Choosing the key for your song usually involves, at least in the first instance, finding the key that suits your vocal range. Most of the time this isn’t specifically a songwriting issue as much as it is a performance issue.
But there are other aspects of key choice that amounts to making a songwriting choice. For example, deciding to put your verse in one key and your chorus in a different one does have a dramatic effect on the way a song is perceived by an audience.
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Over the past more-than-a-decade of this blog I’ve written extensively about this aspect of writing. If you’ve been looking to add a bit of innovative freshness to your songwriting at least regarding key choice, I’ve listed 5 popular articles from “The Essential Secrets of Songwriting” blog below in which I’ve dealt with that issue. I hope you find them useful:
1. Key Suggestions For Song Sections
It’s not unusual for a song to change key somewhere, but keep in mind that the most common situation is actually to start and end in the same key. And some songs, like the enormously successful “Uptown Funk” (Mark Ronson, Jeff Bhasker, et al), key of D minor (D Dorian, actually), keep it very simple, featuring only two chords: Dm and G, from the beginning to the end.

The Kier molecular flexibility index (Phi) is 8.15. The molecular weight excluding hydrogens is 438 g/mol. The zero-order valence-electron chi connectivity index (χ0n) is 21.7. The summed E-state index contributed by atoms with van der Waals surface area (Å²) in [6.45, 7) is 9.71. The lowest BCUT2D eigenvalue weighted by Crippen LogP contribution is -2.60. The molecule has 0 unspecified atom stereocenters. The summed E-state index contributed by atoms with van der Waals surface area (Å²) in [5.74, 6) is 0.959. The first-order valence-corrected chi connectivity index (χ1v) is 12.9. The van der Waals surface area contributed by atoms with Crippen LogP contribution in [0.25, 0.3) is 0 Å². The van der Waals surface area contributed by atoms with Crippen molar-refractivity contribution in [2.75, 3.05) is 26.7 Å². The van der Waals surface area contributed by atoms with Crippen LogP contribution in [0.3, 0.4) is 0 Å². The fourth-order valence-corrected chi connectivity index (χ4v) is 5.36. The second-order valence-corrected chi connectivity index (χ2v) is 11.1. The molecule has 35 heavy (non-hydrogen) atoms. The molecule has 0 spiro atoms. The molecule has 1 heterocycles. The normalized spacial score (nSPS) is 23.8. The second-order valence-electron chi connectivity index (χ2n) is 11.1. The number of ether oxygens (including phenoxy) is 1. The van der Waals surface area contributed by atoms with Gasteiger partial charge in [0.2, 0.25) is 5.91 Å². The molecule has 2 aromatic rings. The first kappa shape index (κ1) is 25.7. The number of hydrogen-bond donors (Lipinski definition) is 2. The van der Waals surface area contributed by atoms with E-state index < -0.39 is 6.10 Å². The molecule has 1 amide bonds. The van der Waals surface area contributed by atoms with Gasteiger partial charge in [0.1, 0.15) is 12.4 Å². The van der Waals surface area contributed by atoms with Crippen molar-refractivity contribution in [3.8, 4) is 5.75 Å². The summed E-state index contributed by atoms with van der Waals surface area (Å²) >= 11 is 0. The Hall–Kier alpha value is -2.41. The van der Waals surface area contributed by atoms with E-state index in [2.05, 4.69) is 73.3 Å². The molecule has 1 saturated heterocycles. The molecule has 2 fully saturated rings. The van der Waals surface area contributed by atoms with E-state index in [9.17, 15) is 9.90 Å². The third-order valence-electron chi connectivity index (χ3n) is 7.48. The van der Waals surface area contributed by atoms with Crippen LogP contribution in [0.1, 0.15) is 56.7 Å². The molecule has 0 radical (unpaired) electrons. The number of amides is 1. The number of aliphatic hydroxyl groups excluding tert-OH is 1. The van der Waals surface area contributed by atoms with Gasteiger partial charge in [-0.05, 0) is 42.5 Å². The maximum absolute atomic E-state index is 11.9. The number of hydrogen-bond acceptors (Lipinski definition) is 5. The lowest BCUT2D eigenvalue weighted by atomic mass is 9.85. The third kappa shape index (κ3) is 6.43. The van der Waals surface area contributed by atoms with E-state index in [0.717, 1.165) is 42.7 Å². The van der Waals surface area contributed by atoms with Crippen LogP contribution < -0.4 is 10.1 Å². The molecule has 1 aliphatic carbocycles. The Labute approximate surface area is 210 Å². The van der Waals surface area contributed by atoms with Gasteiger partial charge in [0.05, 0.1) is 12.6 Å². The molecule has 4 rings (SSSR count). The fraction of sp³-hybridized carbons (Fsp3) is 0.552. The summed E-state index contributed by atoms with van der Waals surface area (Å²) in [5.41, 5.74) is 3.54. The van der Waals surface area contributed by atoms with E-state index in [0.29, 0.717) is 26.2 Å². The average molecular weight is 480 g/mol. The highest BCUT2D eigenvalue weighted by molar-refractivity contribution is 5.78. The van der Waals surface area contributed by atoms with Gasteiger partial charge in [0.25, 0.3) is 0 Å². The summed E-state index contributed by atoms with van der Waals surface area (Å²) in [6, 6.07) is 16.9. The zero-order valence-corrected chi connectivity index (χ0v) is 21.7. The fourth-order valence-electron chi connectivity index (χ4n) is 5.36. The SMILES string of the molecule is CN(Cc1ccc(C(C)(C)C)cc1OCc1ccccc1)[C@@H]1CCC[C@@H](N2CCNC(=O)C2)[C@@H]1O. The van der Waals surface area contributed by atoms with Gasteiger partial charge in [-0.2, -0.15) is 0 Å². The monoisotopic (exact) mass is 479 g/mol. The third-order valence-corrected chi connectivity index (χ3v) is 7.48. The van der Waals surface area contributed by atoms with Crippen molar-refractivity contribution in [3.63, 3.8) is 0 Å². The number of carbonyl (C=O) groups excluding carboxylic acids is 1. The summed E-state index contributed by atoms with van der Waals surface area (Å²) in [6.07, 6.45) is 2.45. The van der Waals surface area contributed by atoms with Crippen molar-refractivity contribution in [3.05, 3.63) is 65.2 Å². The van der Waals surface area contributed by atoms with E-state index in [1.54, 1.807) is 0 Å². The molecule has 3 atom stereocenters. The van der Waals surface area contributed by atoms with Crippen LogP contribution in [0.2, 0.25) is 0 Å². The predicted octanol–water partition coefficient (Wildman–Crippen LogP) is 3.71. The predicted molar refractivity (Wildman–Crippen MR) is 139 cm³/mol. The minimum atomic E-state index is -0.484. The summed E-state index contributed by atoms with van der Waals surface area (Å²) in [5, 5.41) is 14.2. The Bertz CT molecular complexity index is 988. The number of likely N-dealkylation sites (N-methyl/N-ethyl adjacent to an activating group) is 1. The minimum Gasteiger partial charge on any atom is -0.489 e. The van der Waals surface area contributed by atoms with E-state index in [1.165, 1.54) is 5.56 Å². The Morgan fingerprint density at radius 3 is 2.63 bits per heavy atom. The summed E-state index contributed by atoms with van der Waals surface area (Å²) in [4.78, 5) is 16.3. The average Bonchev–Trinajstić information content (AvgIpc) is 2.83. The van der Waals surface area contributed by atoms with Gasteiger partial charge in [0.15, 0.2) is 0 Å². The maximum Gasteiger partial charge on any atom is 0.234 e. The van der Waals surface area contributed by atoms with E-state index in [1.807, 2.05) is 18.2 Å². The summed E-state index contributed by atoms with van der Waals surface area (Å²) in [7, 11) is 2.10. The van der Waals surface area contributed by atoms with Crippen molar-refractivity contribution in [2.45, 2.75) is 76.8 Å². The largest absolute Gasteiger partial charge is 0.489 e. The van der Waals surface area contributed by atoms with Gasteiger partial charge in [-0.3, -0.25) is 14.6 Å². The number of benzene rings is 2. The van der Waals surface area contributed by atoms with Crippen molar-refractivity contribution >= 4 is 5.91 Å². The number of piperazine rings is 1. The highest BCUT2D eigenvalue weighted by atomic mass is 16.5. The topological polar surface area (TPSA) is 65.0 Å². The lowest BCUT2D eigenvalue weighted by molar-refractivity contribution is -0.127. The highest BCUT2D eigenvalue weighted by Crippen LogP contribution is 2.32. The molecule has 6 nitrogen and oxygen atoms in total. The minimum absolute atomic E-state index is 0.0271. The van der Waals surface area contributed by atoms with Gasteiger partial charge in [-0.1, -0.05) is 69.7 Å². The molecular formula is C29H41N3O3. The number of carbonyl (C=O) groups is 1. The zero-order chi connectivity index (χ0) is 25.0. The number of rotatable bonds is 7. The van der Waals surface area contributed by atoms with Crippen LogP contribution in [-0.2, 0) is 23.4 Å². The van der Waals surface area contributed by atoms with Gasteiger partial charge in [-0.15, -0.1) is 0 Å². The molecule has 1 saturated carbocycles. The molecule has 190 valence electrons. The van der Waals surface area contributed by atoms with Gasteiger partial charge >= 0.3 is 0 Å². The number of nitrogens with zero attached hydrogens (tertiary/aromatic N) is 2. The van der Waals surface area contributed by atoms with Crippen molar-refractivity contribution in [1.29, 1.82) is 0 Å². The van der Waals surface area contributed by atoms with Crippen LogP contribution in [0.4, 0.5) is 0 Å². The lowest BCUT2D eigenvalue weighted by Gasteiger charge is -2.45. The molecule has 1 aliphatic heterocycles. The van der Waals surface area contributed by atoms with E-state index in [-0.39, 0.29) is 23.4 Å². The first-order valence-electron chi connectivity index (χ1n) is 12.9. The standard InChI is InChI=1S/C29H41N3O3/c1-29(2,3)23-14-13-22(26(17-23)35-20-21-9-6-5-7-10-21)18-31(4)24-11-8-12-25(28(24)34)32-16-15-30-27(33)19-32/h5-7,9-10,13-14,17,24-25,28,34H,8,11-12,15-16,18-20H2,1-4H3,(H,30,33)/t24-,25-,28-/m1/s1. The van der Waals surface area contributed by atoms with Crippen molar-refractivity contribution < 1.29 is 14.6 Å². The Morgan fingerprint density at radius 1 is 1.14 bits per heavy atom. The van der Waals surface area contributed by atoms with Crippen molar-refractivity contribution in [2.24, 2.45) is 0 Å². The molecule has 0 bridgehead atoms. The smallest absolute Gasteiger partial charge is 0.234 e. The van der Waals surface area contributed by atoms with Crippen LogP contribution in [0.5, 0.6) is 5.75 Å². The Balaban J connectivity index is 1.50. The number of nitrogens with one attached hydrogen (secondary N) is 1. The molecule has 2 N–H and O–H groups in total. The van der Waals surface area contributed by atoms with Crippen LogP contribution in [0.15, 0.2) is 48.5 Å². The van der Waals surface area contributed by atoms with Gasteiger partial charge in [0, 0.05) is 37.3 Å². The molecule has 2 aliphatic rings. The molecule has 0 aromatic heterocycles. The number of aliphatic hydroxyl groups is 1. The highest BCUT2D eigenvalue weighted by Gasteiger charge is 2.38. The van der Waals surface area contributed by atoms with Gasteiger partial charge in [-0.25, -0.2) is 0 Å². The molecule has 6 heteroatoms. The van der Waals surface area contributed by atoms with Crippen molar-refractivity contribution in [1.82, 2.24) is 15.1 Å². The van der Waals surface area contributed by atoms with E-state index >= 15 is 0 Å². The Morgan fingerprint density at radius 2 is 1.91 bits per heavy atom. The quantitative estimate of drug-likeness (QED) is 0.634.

2. How to Change Key in Mid-Stream
One of the most common key changes happens in the final chorus repeats, when the key is moved up a semitone, much like what you hear in “Man In the Mirror” (Siedah Garrett, Glen Ballard, recorded by Michael Jackson).
3. Downward Key Changes Might “Brighten” a Song – Here’s How
Lowering a key in the midst of a song can be tricky, for the reason that downward-moving keys can sap song energy. But there are times when changing key downward can act like a breath of fresh air. It really depends on the chord progression you use.
4. Using Abrupt Modulations to Generate Song Energy
Many modulations make use of what is called a “pivot chord.” That’s a chord that can be “seen” to be in the old key, but also as a chord from the new key. Here’s an example, with the pivot chord underlined and in bold. This progression begins in C major and ends in D major:
5. Writing a Song that Moves From Dorian Mode to Major Key
As you likely know, it’s not unusual for songwriters to create songs where the verse is in a minor key or mode (often aeolian mode), and then switch to a major key (usually the relative major) for the chorus.
I want to talk in this post about the dorian mode, which is a minor-sounding mode, and a nice alternative to the minor key or aeolian mode. To know the sound I’m talking about, play a C major scale, but start on D and end on D. You get a scale that sounds minor
Written by Gary Ewer. Follow Gary on Twitter
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